“It would be equivalent to a test that shows that you had a glass of wine three nights prior,” she said. “It tells you nothing about whether the driver is safe now. If we have better tests in the future, then by all means we should use them, but right now those tests are not helpful.”
She said that two groups would be especially vulnerable to such tests: patients using medical marijuana to treat illnesses, who would have high levels of THC in their blood regardless of their sobriety; and blacks and Latinos, who commit traffic violations at similar rates to whites but are more likely to be cited for them, data show.
Sam Kamin, a professor of marijuana law and policy at the University of Denver, also objected to the blood tests’ inclusion. He said that though it was meaningful to confirm that someone suspected of driving while high had THC in his or her blood, a jury might weigh that information too heavily in deciding whether that person was impaired.
“I think that the amount of THC in the bloodstream is a relevant factor; I just worry that it’s misleading,” he said.
Over a dozen states are considering legalizing marijuana in some form in 2016, but it is not clear how they would institute laws to prevent people from driving while high. California’s Adult Use of Marijuana Act, which proposes to legalize recreational marijuana, includes a provision for $15 million to be given to the California Highway Patrol over five years to “develop protocols and best practices for determining when a person is driving while impaired, including from marijuana use.” A similar act proposed in Massachusetts, where recreational marijuana is decriminalized but not legal, does not specify how impairment would be assessed.
The AAA study echoes the recommendations of many experts who call for the improvement of technology to evaluate drivers’ saliva for cannabis use. Sean O’Connor, the faculty director of the Cannabis Law and Policy Project at the University of Washington, said that there was promising research into detecting cannabis through saliva and other techniques, but that it was being stymied by the drug’s legal classification as a Schedule 1 substance.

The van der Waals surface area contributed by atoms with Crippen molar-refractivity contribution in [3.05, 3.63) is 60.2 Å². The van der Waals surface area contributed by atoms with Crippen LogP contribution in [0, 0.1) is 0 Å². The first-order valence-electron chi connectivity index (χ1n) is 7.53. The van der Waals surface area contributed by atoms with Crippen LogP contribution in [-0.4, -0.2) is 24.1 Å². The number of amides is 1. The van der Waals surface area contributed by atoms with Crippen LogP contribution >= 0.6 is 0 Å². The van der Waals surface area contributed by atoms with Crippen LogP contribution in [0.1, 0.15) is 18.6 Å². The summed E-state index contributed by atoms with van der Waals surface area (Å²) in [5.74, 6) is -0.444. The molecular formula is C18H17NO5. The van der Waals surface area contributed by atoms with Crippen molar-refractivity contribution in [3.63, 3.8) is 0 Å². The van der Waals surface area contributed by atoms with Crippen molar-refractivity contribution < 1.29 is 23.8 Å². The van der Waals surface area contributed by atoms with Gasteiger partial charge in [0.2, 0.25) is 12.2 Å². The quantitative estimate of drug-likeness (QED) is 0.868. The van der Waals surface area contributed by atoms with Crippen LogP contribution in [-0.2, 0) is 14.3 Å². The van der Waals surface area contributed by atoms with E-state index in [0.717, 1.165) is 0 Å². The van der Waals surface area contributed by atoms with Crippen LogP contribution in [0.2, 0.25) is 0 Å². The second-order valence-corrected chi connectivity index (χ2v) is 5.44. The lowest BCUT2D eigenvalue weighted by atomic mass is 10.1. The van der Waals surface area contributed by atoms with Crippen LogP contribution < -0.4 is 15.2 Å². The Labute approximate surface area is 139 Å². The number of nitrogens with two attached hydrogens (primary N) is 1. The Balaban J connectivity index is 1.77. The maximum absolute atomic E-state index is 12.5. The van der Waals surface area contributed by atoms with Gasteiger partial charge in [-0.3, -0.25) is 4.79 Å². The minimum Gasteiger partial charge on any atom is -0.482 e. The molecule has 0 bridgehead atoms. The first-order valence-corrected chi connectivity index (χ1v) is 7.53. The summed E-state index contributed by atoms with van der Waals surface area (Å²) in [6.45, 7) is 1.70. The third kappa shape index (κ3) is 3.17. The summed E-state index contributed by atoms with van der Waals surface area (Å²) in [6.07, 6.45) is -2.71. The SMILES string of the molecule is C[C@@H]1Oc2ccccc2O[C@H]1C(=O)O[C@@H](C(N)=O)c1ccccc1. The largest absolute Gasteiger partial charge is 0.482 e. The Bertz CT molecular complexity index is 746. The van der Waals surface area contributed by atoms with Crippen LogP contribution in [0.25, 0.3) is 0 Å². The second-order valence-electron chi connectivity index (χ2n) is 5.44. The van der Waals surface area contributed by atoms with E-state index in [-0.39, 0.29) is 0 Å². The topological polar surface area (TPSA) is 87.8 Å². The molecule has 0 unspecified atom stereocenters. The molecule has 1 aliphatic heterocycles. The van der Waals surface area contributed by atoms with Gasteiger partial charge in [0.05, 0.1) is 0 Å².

“We are hamstrung by the fact that you can’t do legitimate scientific research unless you have a Schedule 1 license,” he said.
His argument underlines the difficulty for states trying to write coherent policy when the drug is still illegal under federal law. Douglas Berman, a law professor at Ohio State University who edits a blog on marijuana law, policy and reform, said that even our knowledge about the way people drive when high is confounded by the reality that marijuana was illegal when some of that data was collected.
“People had an extra reason to be cautious drivers when they were aware that they smelled like marijuana,” he said. “Now that it’s legal in some jurisdictions, absolutely that may affect not just the willingness of people to get behind the wheel after they’ve smoked, but also how much they’ll worry about getting pulled over.”
By Jonah Bromwich - The NY Times/May 13, 2016